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danlocks
danlocks

Reply 11 years ago

heh. well, I wasn't exactly worried about the model boat; I think for that purpose almost anything reasonably waterproof will work. I was thinking about my aging fiberglass catamaran, and wondering if the failing repairs the previous owner made are due to materials (epoxy) or workmanship. I've had to redo a number of epoxy based repairs which were probably on the order of 7-10 yrs old. I can see weakened bonds in the form of easily flaked fairing compound on other repairs that are in low stress, mostly protected from direct sunlight areas of the hulls. The boat is dry stored, but since it has a number of slow difficult to detect leaks, it's subject to repeated wet/dry cycles. It's not delamination.... yet.

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lemonie
lemonie

Reply 11 years ago

I answered this yesterday (comment dissapeared) Fibre-glass different, use more fibre-glass? was essentially it L

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caitlinsdad
caitlinsdad

11 years ago

http://www.chemical-supermarket.com/home.php?cat=14

Lots of hits when you search "resourcinol glue". Saw that wooden boat forum topic which says the DAP one is "summer grade" whatever that means and it is found at your local ACE hardware store. The link above may have the super industrial kind some prefer. Good luck.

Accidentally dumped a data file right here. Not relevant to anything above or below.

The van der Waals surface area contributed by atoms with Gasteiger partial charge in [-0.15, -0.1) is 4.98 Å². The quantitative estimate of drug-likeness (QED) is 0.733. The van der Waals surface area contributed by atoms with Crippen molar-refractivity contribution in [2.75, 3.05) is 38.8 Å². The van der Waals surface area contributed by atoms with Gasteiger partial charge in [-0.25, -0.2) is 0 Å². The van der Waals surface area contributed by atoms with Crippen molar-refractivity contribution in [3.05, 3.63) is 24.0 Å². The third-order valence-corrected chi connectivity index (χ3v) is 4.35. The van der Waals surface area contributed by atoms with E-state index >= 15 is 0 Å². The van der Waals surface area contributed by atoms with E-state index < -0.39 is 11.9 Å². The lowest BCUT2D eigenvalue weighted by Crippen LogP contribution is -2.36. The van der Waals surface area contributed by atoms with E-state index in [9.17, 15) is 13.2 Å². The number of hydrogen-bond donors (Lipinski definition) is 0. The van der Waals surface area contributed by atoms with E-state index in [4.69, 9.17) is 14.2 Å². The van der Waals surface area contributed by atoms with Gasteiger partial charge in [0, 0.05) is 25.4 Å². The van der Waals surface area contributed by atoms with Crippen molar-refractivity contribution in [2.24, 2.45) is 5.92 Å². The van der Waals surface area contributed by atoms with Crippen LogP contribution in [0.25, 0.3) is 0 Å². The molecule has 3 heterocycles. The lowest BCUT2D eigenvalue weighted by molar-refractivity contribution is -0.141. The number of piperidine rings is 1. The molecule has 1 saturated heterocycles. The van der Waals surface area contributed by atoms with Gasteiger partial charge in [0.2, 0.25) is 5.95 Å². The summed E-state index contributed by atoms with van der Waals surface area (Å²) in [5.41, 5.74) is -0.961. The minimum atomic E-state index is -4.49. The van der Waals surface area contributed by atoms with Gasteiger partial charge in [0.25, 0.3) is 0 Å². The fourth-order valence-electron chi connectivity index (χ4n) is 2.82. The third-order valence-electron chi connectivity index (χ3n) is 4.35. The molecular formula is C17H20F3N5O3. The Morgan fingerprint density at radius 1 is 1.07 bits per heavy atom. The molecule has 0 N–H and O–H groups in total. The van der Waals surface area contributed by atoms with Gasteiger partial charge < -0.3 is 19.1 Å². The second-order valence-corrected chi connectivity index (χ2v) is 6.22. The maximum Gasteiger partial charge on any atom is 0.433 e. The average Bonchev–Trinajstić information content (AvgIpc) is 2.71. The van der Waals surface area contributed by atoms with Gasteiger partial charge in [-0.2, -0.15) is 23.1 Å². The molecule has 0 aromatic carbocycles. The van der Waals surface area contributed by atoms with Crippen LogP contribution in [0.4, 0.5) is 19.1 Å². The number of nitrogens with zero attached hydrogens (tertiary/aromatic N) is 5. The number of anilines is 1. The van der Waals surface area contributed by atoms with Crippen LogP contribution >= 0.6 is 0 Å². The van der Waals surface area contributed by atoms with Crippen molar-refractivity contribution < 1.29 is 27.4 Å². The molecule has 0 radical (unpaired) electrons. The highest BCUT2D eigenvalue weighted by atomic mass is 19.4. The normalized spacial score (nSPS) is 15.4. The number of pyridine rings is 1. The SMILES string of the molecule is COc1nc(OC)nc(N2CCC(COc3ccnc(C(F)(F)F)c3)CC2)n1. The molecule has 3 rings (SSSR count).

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danlocks
danlocks

Reply 11 years ago

I saw the same thing. There's not much breadth of product availability. I'm curious about the functional merits of the two, mostly.

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gmoon
gmoon

11 years ago

I have three or four 16 oz. cans of DAP "Weldwood" Resorcinol downstairs, and I doubt they will ever be used.

My bet is that urethanes have completely supplanted Resorcinol for almost all production use (plywoods, etc.) They are the common choice when epoxies are too expensive.

Resorcinol is pretty poor at gap-filling, too. Much worse than modern marine adhesives.

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Tool Using Animal
Tool Using Animal

11 years ago

Wow resorcinol is old school, yep almost impossible to find and leaves a purple glue line, that's all I can tell you. As for epoxy, yes it UV degrades, that's what paint and varnish are for, the temp and salt water problem I have no info on.